The 1867 Sanctuary is an ASCAP-licensed venue, but for live performances only. While the Sanctuary is permitted through its license to live stream a performance, it would need a different, costlier license from ASCAP to be able to record and rebroadcast the performance or make money from the recording.

Another complication with live streaming is the challenge of charging virtual attendees ahead of time for access. For the Alex Otey Trio concert, for example, viewers could donate money which would be split between venue and performer, but if they wanted, they could watch the whole thing for free.

These are just more technicalities, and more reasons that Sara Scully is working on a system that could potentially help venues and artists deal with music licensing and ticketing issues.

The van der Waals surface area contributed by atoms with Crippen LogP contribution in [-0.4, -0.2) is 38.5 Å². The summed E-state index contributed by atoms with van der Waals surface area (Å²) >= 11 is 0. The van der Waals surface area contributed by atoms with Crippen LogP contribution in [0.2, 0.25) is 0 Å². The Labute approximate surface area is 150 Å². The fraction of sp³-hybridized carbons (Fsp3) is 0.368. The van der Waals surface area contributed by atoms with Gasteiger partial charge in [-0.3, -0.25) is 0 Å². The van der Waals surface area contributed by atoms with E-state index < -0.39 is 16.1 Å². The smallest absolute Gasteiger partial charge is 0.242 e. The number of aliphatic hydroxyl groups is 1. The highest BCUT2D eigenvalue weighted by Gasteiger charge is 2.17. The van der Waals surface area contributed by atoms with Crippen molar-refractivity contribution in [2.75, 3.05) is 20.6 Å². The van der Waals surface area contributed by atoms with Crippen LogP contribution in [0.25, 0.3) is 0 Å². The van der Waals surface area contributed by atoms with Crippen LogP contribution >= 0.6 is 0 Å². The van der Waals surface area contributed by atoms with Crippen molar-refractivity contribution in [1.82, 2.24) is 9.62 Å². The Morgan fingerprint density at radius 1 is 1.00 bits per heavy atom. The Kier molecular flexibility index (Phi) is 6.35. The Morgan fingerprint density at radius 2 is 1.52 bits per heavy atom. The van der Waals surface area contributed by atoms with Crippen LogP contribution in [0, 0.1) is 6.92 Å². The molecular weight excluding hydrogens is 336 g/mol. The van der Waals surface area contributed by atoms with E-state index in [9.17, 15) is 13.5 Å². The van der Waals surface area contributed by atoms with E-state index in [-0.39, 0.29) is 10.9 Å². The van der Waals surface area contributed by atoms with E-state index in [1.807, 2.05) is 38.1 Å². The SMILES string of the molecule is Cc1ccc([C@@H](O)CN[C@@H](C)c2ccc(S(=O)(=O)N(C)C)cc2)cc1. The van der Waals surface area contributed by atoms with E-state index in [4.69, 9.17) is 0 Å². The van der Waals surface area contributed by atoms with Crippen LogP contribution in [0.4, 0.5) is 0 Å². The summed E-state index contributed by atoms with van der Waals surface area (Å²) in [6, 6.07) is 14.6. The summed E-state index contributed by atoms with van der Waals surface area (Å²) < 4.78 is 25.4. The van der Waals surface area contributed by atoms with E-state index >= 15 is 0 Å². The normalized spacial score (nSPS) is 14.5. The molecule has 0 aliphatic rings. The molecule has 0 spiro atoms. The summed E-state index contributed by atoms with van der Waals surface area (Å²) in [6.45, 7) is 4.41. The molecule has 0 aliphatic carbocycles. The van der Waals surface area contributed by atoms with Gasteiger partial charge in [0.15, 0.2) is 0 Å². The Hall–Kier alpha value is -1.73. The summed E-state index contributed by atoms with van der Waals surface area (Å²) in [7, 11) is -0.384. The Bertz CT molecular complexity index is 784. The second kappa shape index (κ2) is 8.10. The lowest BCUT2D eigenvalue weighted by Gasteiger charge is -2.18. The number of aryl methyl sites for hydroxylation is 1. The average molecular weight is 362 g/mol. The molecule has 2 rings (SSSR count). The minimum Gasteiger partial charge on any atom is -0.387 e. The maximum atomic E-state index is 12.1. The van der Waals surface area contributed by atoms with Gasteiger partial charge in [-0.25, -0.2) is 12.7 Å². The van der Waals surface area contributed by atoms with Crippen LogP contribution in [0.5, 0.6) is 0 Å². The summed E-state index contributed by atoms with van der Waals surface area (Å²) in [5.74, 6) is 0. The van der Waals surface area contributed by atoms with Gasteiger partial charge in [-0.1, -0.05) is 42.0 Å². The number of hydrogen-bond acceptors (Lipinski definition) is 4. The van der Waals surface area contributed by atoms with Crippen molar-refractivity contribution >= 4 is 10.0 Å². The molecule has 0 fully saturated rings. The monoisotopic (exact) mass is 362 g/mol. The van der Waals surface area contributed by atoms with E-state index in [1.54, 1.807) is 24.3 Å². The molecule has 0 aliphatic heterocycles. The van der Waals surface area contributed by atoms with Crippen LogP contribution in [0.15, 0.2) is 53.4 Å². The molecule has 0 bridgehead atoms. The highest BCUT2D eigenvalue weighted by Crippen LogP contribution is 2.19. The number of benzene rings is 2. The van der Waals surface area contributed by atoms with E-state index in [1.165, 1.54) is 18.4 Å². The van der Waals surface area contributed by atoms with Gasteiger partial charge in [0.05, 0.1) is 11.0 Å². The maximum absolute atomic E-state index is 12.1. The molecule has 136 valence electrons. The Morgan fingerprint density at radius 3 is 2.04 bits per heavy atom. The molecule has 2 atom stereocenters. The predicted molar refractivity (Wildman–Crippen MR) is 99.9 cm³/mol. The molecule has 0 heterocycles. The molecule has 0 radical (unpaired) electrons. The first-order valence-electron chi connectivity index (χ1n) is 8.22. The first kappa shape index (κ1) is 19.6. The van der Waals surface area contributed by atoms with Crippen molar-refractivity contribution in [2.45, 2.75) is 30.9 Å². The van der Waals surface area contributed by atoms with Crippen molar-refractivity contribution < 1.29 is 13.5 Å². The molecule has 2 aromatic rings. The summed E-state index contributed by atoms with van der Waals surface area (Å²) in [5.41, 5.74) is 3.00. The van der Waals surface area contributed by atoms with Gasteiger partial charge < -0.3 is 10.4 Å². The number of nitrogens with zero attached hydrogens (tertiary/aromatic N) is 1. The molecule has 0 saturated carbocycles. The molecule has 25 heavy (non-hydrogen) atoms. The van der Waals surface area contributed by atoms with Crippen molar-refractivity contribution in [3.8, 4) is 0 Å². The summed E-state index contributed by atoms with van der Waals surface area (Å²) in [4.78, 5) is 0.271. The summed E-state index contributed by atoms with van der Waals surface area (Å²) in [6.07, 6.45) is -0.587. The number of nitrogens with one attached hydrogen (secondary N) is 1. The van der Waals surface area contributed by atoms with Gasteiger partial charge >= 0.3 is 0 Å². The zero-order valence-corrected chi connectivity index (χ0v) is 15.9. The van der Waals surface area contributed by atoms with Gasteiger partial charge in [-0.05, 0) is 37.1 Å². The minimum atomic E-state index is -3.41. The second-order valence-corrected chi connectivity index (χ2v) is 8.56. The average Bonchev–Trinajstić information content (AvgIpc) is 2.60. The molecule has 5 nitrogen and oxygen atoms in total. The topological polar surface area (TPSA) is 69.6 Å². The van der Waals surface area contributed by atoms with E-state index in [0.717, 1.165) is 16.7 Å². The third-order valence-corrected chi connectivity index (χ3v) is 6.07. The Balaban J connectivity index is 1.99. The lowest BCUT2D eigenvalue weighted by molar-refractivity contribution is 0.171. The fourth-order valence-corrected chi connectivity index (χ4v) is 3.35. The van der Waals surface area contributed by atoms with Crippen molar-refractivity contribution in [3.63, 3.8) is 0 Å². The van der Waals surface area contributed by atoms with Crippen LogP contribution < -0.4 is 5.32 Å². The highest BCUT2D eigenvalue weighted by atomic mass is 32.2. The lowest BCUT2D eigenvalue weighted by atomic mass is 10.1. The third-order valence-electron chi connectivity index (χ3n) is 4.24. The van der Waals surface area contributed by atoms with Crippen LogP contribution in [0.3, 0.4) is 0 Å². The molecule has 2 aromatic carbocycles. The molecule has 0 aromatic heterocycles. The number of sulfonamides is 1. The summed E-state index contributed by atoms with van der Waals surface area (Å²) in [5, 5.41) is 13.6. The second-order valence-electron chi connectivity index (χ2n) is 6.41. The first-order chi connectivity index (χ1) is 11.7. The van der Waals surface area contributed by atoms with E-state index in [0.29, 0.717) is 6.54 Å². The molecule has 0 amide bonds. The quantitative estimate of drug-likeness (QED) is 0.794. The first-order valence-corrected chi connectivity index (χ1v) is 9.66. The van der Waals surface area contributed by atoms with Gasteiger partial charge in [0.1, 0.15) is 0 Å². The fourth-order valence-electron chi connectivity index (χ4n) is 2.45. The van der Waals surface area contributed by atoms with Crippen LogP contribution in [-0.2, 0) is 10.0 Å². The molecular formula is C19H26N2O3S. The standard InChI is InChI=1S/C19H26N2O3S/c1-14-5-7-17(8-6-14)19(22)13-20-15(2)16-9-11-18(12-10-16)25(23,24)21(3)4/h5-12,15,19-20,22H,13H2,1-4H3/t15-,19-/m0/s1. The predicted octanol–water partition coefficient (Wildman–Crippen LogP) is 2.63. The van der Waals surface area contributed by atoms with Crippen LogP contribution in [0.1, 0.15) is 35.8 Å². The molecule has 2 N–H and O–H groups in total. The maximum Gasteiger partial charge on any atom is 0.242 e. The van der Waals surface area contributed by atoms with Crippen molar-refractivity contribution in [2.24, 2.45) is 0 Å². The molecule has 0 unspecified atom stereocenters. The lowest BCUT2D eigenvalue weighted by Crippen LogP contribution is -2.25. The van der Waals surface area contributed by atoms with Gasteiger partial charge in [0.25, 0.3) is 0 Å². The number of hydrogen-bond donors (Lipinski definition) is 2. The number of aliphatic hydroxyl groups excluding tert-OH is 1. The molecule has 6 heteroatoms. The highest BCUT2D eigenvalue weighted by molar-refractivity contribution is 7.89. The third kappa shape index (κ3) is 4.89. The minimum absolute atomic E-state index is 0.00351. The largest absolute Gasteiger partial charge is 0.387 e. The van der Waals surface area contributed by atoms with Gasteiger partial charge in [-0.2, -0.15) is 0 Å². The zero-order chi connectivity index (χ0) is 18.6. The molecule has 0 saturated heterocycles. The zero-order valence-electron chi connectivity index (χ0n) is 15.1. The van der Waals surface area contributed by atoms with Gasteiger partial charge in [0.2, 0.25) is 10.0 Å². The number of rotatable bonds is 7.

In terms of welcoming patrons back into the Sanctuary, Kull doesn’t think it will all happen at once. “I think we will be able to become active again later in the spring, but the bigger question is whether audiences will be comfortable in coming, whether there will still be limits on the number of people that can be in a space,” Kull says. “I think as we have the community of donors that continue to support us, we’ll make sure we’re a safe place to be and to enjoy arts and culture. But we do have a lot of older people in our audiences, so we hope to be able to continue doing webcasting as well.”